Viewing entries in
"invisible disability"

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21 Awesome Things Living Life With Disabilities Can Do For You

by 

It's no secret that there's a collective perception in our society that being disabled is a bad thing. In a fair amount of people's minds, physical death would be a better alternative than having a disability would. Why? Because in their minds, facing the consequences of physical death would be much easier than facing the consequences of having a disability.
Who could blame anyone for thinking this way. Living life with disabilities can indeed be a very scary bitch!
Even though things have slowly improved for our segment of the population over the years, the world is still not completely designed with us or our needs in mind. Because of that, everything is harder for us. From living day to day, to taking care of ourselves, to "walking" around our neighborhood, to going to school, to getting a job to riding a bus or driving a car, to living on our own to having any kind of relationship whatsoever. Everything is harder if you have disabilities.
And then, there are the feelings that come along with living the disability life. Physical pain, frustration, anger, social prejudice, alienation, un-equality, un-acceptance and loneliness can be very hard to face. But, if one can conquer and move past these, 21 awesome things can happen. Read more about them below...
http://jparrottmerrell.hubpages.com/hub/benefits-of-living-life-with-a-disability

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#heardwhilstdisabled: Things said to disabled people

By Damon Rose

The #heardwhilstdisabled hashtag is doing good business on Twitter. Parodying "overheard in the office" columns, disabled social media users are contributing uncomfortable glimpses into their lives by sharing the things the public can say.
The subsequent tweets are full of fascinating misunderstandings and bigger examples of being patronised, which can sometimes materially affect lives and the way disabled people want to live.
Here's a selection:
  • "I'd give anything to be sick like you and be thin"
  • "You're smiling - you can't be in that much pain"
  • "If she was my kid, I'd have her walking by now"
  • "So, is your daughter normal then?"
  • "Isn't it lovely to see them out and about?"
  • "People don't want to see people with disabilities on stage - they've come out to have a nice time"
  • "People like you should be in homes, it's not fair that the rest of us have to deal with your problems"
Baroness Tanni Grey-Thompson is not immune either. She tweeted: "[D]id you really think about getting pregnant because people like you will find it hard."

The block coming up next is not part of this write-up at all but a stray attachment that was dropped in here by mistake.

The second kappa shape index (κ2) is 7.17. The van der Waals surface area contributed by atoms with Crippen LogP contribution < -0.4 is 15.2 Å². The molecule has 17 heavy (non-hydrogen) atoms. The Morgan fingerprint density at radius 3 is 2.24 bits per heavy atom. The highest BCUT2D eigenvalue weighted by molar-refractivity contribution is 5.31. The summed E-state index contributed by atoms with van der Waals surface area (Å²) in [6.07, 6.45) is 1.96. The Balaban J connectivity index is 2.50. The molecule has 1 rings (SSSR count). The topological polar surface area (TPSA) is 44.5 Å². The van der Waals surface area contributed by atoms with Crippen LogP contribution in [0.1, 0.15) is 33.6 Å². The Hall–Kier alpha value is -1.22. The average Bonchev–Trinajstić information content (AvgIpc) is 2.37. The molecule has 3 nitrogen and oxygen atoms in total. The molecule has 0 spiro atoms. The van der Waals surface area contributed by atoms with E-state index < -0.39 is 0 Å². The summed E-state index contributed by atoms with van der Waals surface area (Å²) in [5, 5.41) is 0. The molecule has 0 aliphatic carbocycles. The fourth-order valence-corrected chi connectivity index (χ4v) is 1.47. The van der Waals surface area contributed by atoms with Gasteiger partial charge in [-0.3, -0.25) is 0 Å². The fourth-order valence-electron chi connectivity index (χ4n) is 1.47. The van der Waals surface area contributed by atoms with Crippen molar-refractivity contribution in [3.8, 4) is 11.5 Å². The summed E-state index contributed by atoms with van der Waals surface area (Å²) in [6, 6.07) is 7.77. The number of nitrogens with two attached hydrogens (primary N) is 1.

http://www.bbc.co.uk/news/blogs-ouch-24064300

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UN Holds First Major Meeting On Helping People With Disabilities...And It's About Time

By EDITH M. LEDERER 09/23/13

UNITED NATIONS — Secretary-General Ban Ki-moon opened a historic U.N. meeting of world leaders Monday "to break barriers and open doors" for the more than 1 billion disabled people around the world.
The goal of the first-ever high-level General Assembly meeting was to spur international action to ensure that the disabled can contribute to the global economy.
"Far too many people with disabilities live in poverty (and) too many suffer from social exclusion" and are denied access to education, health care and social and legal support, Ban said.
Monday's meeting is the prelude to the annual U.N. gathering of presidents, prime ministers and monarchs, which starts Tuesday...
http://www.huffingtonpost.com/2013/09/23/un-meeting-disabilties_n_3975237.html?utm_hp_ref=tw

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Living with Pain: An Invisible Disability


 
Disability-Isolation1
Last February, on the night before moving into our new apartment in Chicago, I slipped on a patch of ice. I landed on my back, in the same location where 14 years earlier I had spinal surgery that left me with 6 bolts holding my spine together. Later, I had a spinal cord stimulator implanted near the same spot.
The force of my fall jammed the stimulator into the surrounding tissue, where it became inflamed and embedded, causing me the worst, most sustained and most stressful pain of my life.
Six weeks after my fall I was bent over in the lobby of our building, waiting for the elevator with my service/support dog, Dylan, a 29-pound rescue dog who took well to training. I was bent over, leaning against the wall to reduce the pain, when a tall man entered the hallway and stood staring at me with malice. I thought nothing of it.
Within moments an elevator car opened directly opposite Dylan and me. As I slowly raised my torso the stern man bolted across the hall to get to the doorway before me.
As I tried to enter on the left side of the opening, he stepped in front of me with his arms stretched wide and growled, “Take the service elevator.”
Read the full story at National Pain Report 

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